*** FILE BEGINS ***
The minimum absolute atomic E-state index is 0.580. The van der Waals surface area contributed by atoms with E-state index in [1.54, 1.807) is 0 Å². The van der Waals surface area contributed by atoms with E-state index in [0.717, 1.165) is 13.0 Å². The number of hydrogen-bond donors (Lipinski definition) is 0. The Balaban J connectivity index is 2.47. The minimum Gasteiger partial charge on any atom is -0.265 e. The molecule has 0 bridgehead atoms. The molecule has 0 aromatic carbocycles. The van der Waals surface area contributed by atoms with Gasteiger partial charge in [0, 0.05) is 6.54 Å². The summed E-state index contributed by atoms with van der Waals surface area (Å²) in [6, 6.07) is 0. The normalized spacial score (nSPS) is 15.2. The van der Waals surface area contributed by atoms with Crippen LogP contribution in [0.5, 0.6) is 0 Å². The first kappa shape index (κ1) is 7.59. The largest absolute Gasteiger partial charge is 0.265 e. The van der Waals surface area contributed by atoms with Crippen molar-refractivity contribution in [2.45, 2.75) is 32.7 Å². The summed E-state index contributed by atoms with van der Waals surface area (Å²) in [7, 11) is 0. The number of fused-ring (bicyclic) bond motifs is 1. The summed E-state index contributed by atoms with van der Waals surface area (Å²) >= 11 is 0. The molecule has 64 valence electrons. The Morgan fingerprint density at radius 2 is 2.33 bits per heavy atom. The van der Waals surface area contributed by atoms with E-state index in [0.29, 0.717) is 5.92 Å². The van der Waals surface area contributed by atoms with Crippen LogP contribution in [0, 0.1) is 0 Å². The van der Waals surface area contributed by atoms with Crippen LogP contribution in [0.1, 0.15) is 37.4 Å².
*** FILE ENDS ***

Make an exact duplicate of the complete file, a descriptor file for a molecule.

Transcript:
The minimum absolute atomic E-state index is 0.580. The van der Waals surface area contributed by atoms with E-state index in [1.54, 1.807) is 0 Å². The van der Waals surface area contributed by atoms with E-state index in [0.717, 1.165) is 13.0 Å². The number of hydrogen-bond donors (Lipinski definition) is 0. The Balaban J connectivity index is 2.47. The minimum Gasteiger partial charge on any atom is -0.265 e. The molecule has 0 bridgehead atoms. The molecule has 0 aromatic carbocycles. The van der Waals surface area contributed by atoms with Gasteiger partial charge in [0, 0.05) is 6.54 Å². The summed E-state index contributed by atoms with van der Waals surface area (Å²) in [6, 6.07) is 0. The normalized spacial score (nSPS) is 15.2. The van der Waals surface area contributed by atoms with Crippen LogP contribution in [0.5, 0.6) is 0 Å². The first kappa shape index (κ1) is 7.59. The largest absolute Gasteiger partial charge is 0.265 e. The van der Waals surface area contributed by atoms with Crippen molar-refractivity contribution in [2.45, 2.75) is 32.7 Å². The summed E-state index contributed by atoms with van der Waals surface area (Å²) in [7, 11) is 0. The number of fused-ring (bicyclic) bond motifs is 1. The summed E-state index contributed by atoms with van der Waals surface area (Å²) >= 11 is 0. The molecule has 64 valence electrons. The Morgan fingerprint density at radius 2 is 2.33 bits per heavy atom. The van der Waals surface area contributed by atoms with E-state index in [0.29, 0.717) is 5.92 Å². The van der Waals surface area contributed by atoms with Crippen LogP contribution in [0, 0.1) is 0 Å². The van der Waals surface area contributed by atoms with Crippen LogP contribution in [0.1, 0.15) is 37.4 Å².